Drawing upon data generated by 303 young male footballers employed in 21 professional clubs in England and Wales, this article explores some key aspects of players’ masculinities, identities and engagement with education. Although many players described their educational experiences in largely negative terms, some aspired towards averageness, or middling, which is often central to working-class identifications with education. Other players found education ‘easy’, engaged in effortless achievement and had begun to internalize elements of the neoliberal achievement ideology. The propensity for players to engage in copying and pasting from the work of others, and to regard their courses as being almost impossible to fail, was consistent with neoliberal ideologies of credentialism and performativity. The findings suggest that a more nuanced understanding of young footballers’ education is warranted, and their aspirations and experiences can at least be partly understood as responses to the prevailing neoliberal learning environments which they inhabit.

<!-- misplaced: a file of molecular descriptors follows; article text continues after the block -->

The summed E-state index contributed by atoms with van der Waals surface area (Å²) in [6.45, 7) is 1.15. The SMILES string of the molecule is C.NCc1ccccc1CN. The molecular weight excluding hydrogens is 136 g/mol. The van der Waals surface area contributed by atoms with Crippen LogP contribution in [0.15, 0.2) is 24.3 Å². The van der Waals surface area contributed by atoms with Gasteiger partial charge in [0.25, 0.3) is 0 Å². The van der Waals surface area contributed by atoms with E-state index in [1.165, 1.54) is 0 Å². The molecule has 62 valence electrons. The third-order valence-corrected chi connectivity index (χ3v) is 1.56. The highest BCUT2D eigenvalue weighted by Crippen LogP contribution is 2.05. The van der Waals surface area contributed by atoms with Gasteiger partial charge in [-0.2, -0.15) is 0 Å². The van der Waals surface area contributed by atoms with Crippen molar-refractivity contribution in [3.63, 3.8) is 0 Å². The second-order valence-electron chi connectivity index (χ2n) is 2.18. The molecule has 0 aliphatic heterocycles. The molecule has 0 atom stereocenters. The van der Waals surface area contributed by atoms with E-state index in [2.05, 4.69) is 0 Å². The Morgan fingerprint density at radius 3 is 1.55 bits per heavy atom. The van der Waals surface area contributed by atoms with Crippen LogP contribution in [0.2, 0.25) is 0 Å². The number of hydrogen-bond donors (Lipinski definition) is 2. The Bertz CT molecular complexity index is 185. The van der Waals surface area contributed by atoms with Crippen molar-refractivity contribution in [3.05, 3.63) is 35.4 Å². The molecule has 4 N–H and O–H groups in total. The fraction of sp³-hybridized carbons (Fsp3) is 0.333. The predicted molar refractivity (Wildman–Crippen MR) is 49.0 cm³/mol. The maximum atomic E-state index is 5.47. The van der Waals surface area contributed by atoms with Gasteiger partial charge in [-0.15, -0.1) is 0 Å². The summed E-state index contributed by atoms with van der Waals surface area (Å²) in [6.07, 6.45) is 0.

|Number of pages||17|
|Journal||British Journal of Sociology of Education|
|Early online date||9 Feb 2018|
|Publication status||Published - 3 Oct 2018|
- Young Males
- young males